Standing impatiently on a line that snakes toward a check-in counter or security area at an airport, you have no doubt seen people like us: one passenger in a wheelchair; one traveling companion trotting alongside, like a dog chasing a car; and one airport employee pushing that wheelchair — unhooking the cordons and sweeping his or her charges ahead of everyone who waits.
My husband, Chris, was the one being wheeled to the front of the line on a recent trip, and I was the spouse briskly keeping up. The distances you have to travel between check-in and gate can be quite a workout, and he has difficulty walking much more than a couple of blocks. I noticed a few dirty looks thrown in our direction.
Under normal circumstances, the trip from Nova Scotia to New York City is a simple, nonstop flight of just over an hour. But our return from Canada two weeks ago turned into a weekend-long marathon. By the end of it, we were very grateful for the wheelchair service, believe me.
Impenetrable fog had settled over Halifax. Our Saturday afternoon flight was delayed, then delayed again, then finally, that evening, it was canceled. After a long day of hanging around, we made our way to an airport “inn” and to bed somewhat disgruntled. (Most carriers don’t pay for overnight accommodations when they are necessitated by bad weather.) We had to get up at 3:30 a.m. to make the alternate flight, which would take us to New York via Toronto, where we would change planes.
Chris tends to be singled out for a pat-down, as well as an X-ray, at security checkpoints because he has metal replacement parts in his body that set off alarms. This had happened at La Guardia at the start of our trip, and it happened again on the way home, when — after the short night in the so-called “inn” — we got back to the Halifax airport long before dawn.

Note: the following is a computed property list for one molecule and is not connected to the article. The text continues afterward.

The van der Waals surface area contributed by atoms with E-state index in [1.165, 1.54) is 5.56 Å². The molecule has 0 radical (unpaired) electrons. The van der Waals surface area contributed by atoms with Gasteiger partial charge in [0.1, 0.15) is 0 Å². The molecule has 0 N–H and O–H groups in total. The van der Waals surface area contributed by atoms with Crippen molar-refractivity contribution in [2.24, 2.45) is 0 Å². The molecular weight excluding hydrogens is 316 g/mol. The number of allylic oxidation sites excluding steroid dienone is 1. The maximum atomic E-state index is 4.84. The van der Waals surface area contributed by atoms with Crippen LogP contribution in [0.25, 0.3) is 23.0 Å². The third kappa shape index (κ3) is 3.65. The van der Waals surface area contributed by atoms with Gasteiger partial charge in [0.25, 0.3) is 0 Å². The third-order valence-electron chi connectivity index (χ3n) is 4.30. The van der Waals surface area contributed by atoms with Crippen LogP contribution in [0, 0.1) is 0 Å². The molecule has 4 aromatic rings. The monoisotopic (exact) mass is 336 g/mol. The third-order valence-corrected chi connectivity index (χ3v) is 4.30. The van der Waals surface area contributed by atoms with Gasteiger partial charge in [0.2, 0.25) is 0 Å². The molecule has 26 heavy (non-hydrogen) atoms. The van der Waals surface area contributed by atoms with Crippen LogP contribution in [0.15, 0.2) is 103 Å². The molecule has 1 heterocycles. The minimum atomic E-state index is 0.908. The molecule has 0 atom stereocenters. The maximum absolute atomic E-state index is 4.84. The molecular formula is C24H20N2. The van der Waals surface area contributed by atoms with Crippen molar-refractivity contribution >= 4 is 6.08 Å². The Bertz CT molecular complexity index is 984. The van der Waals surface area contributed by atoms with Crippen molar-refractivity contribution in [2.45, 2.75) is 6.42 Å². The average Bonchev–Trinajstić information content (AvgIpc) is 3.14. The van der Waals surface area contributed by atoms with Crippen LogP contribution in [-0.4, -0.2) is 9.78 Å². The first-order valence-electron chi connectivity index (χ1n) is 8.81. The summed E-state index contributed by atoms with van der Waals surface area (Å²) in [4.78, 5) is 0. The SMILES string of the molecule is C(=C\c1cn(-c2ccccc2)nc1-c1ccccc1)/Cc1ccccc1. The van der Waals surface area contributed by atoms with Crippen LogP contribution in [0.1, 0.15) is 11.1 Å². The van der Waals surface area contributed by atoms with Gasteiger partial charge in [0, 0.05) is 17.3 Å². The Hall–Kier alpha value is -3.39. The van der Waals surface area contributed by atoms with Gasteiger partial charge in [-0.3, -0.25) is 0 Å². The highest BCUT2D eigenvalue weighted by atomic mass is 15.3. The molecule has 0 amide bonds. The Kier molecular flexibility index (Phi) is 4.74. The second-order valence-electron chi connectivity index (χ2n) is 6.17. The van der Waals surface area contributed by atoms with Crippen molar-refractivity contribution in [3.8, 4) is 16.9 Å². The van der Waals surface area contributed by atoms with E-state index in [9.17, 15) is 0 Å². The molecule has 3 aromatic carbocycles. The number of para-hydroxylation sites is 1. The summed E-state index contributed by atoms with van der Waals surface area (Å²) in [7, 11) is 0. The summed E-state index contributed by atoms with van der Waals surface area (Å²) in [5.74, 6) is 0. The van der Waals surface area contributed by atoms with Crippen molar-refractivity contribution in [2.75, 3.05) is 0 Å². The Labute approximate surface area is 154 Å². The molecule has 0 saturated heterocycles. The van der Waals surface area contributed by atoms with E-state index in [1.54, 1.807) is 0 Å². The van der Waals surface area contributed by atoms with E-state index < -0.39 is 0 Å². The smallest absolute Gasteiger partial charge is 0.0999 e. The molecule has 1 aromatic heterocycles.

Did you know that in some Canadian airports, you are processed through American customs before you even board the plane bound for the United States? And so we drowsily cleared U.S. customs, then flew to Toronto, where we had to deplane, pick up our baggage at a carousel, and then trundle it and ourselves through security again (yes, for the third time within 24 hours), and through American customs a second time.
Without the wheelchair, without an extremely accommodating gentleman from Dubai who was pushing it — practically running to get us to the gate on time — and without the conveyor belts that allowed me to keep up with them, we wouldn’t have made the flight from Toronto to La Guardia.
A friend recently told me about one of her older relatives, who asks for a wheelchair and enjoys special treatment at airports even though she doesn’t really need one. There would be some comedy in this, if it were being done by, say, Phyllis Diller in a 1960s comedy, but in the real world, it is a little much. (And I hope no one gets the idea from reading this.)
Pretending to need a wheelchair is pretty far down on the scale of ethical behavior; a bit lower, I’d say, than parking in a space reserved for the handicapped if you are able-bodied. At least the parking-spot snatcher runs the risk of getting caught, and getting a ticket as a sort of karmic comeuppance. I can’t imagine many people having the chutzpah to pretend to need a wheelchair, weathering the slightly embarrassing fuss and attention, just for the benefit of cutting the line.
All of which is to say: Next time your patience is tried by the sight of someone — and their companion — whizzing blithely past at the airport, you can probably safely assume they’d rather be mobile enough to wait and walk like everyone else. Save the dirty looks for the passengers who hog three or four seats when they lie down for a snooze in the lounge.
Of course, sometimes age does come with a few perks worthy of envy. At La Guardia, we learned that those who had been born before 1937 — on the date of travel — didn’t have to take off their shoes before passing through the metal detector.